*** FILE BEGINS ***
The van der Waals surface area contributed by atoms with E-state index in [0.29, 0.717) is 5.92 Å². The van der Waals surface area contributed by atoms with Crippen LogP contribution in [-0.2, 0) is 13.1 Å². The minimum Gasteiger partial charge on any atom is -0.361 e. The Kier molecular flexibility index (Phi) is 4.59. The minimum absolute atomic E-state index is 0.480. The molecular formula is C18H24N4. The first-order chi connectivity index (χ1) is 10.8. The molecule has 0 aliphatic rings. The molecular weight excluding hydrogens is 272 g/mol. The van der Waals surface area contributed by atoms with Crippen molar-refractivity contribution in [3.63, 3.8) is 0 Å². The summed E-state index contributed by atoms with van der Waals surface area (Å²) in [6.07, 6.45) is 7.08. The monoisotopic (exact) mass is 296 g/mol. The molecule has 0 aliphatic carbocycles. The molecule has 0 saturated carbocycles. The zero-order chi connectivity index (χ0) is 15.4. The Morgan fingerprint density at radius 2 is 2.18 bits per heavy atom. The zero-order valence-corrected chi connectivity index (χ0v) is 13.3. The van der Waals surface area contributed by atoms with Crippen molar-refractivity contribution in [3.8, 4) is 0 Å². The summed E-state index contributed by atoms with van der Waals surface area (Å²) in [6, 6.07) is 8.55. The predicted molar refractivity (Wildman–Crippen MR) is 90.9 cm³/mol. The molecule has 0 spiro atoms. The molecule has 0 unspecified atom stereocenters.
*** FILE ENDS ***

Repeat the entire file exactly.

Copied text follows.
The van der Waals surface area contributed by atoms with E-state index in [0.29, 0.717) is 5.92 Å². The van der Waals surface area contributed by atoms with Crippen LogP contribution in [-0.2, 0) is 13.1 Å². The minimum Gasteiger partial charge on any atom is -0.361 e. The Kier molecular flexibility index (Phi) is 4.59. The minimum absolute atomic E-state index is 0.480. The molecular formula is C18H24N4. The first-order chi connectivity index (χ1) is 10.8. The molecule has 0 aliphatic rings. The molecular weight excluding hydrogens is 272 g/mol. The van der Waals surface area contributed by atoms with Crippen molar-refractivity contribution in [3.63, 3.8) is 0 Å². The summed E-state index contributed by atoms with van der Waals surface area (Å²) in [6.07, 6.45) is 7.08. The monoisotopic (exact) mass is 296 g/mol. The molecule has 0 aliphatic carbocycles. The molecule has 0 saturated carbocycles. The zero-order chi connectivity index (χ0) is 15.4. The Morgan fingerprint density at radius 2 is 2.18 bits per heavy atom. The zero-order valence-corrected chi connectivity index (χ0v) is 13.3. The van der Waals surface area contributed by atoms with Crippen molar-refractivity contribution in [3.8, 4) is 0 Å². The summed E-state index contributed by atoms with van der Waals surface area (Å²) in [6, 6.07) is 8.55. The predicted molar refractivity (Wildman–Crippen MR) is 90.9 cm³/mol. The molecule has 0 spiro atoms. The molecule has 0 unspecified atom stereocenters.